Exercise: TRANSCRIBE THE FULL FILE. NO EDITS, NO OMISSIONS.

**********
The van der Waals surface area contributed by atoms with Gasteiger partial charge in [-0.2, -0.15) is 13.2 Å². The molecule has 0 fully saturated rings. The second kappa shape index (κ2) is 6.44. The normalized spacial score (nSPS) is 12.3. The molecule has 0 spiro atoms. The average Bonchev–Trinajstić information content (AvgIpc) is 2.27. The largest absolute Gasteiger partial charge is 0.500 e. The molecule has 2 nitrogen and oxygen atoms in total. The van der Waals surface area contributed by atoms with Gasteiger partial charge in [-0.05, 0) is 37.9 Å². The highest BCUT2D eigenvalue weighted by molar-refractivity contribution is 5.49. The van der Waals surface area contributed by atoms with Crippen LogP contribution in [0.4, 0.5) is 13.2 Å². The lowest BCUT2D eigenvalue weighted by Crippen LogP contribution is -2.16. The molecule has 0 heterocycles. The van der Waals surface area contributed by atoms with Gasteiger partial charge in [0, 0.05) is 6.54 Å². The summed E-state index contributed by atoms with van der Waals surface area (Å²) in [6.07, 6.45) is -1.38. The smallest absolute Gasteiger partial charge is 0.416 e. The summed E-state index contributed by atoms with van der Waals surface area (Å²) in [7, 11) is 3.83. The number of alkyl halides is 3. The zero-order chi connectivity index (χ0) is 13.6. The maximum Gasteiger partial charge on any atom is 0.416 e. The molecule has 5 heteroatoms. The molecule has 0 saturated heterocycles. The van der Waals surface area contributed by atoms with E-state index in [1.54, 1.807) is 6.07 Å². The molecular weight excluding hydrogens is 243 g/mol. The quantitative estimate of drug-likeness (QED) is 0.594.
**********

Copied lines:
The van der Waals surface area contributed by atoms with Gasteiger partial charge in [-0.2, -0.15) is 13.2 Å². The molecule has 0 fully saturated rings. The second kappa shape index (κ2) is 6.44. The normalized spacial score (nSPS) is 12.3. The molecule has 0 spiro atoms. The average Bonchev–Trinajstić information content (AvgIpc) is 2.27. The largest absolute Gasteiger partial charge is 0.500 e. The molecule has 2 nitrogen and oxygen atoms in total. The van der Waals surface area contributed by atoms with Gasteiger partial charge in [-0.05, 0) is 37.9 Å². The highest BCUT2D eigenvalue weighted by molar-refractivity contribution is 5.49. The van der Waals surface area contributed by atoms with Crippen LogP contribution in [0.4, 0.5) is 13.2 Å². The lowest BCUT2D eigenvalue weighted by Crippen LogP contribution is -2.16. The molecule has 0 heterocycles. The van der Waals surface area contributed by atoms with Gasteiger partial charge in [0, 0.05) is 6.54 Å². The summed E-state index contributed by atoms with van der Waals surface area (Å²) in [6.07, 6.45) is -1.38. The smallest absolute Gasteiger partial charge is 0.416 e. The summed E-state index contributed by atoms with van der Waals surface area (Å²) in [7, 11) is 3.83. The number of alkyl halides is 3. The zero-order chi connectivity index (χ0) is 13.6. The maximum Gasteiger partial charge on any atom is 0.416 e. The molecule has 5 heteroatoms. The molecule has 0 saturated heterocycles. The van der Waals surface area contributed by atoms with E-state index in [1.54, 1.807) is 6.07 Å². The molecular weight excluding hydrogens is 243 g/mol. The quantitative estimate of drug-likeness (QED) is 0.594.